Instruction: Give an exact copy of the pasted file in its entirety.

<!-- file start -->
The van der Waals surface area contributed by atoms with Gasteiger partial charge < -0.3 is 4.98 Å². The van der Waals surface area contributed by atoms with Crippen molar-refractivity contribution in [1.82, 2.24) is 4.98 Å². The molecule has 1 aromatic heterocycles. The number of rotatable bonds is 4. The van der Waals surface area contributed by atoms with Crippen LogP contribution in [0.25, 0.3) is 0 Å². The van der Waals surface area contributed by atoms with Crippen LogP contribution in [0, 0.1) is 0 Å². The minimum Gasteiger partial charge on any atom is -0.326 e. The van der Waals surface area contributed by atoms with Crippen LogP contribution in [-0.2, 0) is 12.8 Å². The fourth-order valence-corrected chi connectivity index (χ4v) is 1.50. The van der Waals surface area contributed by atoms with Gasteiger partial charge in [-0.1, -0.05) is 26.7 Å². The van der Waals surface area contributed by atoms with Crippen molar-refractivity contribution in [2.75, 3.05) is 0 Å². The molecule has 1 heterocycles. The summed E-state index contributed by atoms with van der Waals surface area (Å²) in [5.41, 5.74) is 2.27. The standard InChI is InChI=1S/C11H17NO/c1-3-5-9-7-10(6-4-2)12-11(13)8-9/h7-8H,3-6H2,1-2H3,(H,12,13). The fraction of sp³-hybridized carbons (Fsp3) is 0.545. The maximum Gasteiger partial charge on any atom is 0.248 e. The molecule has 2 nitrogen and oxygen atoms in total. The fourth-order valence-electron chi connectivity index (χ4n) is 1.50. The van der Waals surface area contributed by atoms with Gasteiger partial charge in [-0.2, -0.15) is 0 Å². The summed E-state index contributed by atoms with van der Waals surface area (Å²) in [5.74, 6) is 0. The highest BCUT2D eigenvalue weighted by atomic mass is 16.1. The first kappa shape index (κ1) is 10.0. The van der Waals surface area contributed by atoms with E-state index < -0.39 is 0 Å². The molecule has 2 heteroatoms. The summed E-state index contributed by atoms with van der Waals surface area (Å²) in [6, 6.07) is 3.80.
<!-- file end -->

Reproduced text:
The van der Waals surface area contributed by atoms with Gasteiger partial charge < -0.3 is 4.98 Å². The van der Waals surface area contributed by atoms with Crippen molar-refractivity contribution in [1.82, 2.24) is 4.98 Å². The molecule has 1 aromatic heterocycles. The number of rotatable bonds is 4. The van der Waals surface area contributed by atoms with Crippen LogP contribution in [0.25, 0.3) is 0 Å². The van der Waals surface area contributed by atoms with Crippen LogP contribution in [0, 0.1) is 0 Å². The minimum Gasteiger partial charge on any atom is -0.326 e. The van der Waals surface area contributed by atoms with Crippen LogP contribution in [-0.2, 0) is 12.8 Å². The fourth-order valence-corrected chi connectivity index (χ4v) is 1.50. The van der Waals surface area contributed by atoms with Gasteiger partial charge in [-0.1, -0.05) is 26.7 Å². The van der Waals surface area contributed by atoms with Crippen molar-refractivity contribution in [2.75, 3.05) is 0 Å². The molecule has 1 heterocycles. The summed E-state index contributed by atoms with van der Waals surface area (Å²) in [5.41, 5.74) is 2.27. The standard InChI is InChI=1S/C11H17NO/c1-3-5-9-7-10(6-4-2)12-11(13)8-9/h7-8H,3-6H2,1-2H3,(H,12,13). The fraction of sp³-hybridized carbons (Fsp3) is 0.545. The maximum Gasteiger partial charge on any atom is 0.248 e. The molecule has 2 nitrogen and oxygen atoms in total. The fourth-order valence-electron chi connectivity index (χ4n) is 1.50. The van der Waals surface area contributed by atoms with Gasteiger partial charge in [-0.2, -0.15) is 0 Å². The summed E-state index contributed by atoms with van der Waals surface area (Å²) in [5.74, 6) is 0. The highest BCUT2D eigenvalue weighted by atomic mass is 16.1. The first kappa shape index (κ1) is 10.0. The van der Waals surface area contributed by atoms with E-state index < -0.39 is 0 Å². The molecule has 2 heteroatoms. The summed E-state index contributed by atoms with van der Waals surface area (Å²) in [6, 6.07) is 3.80.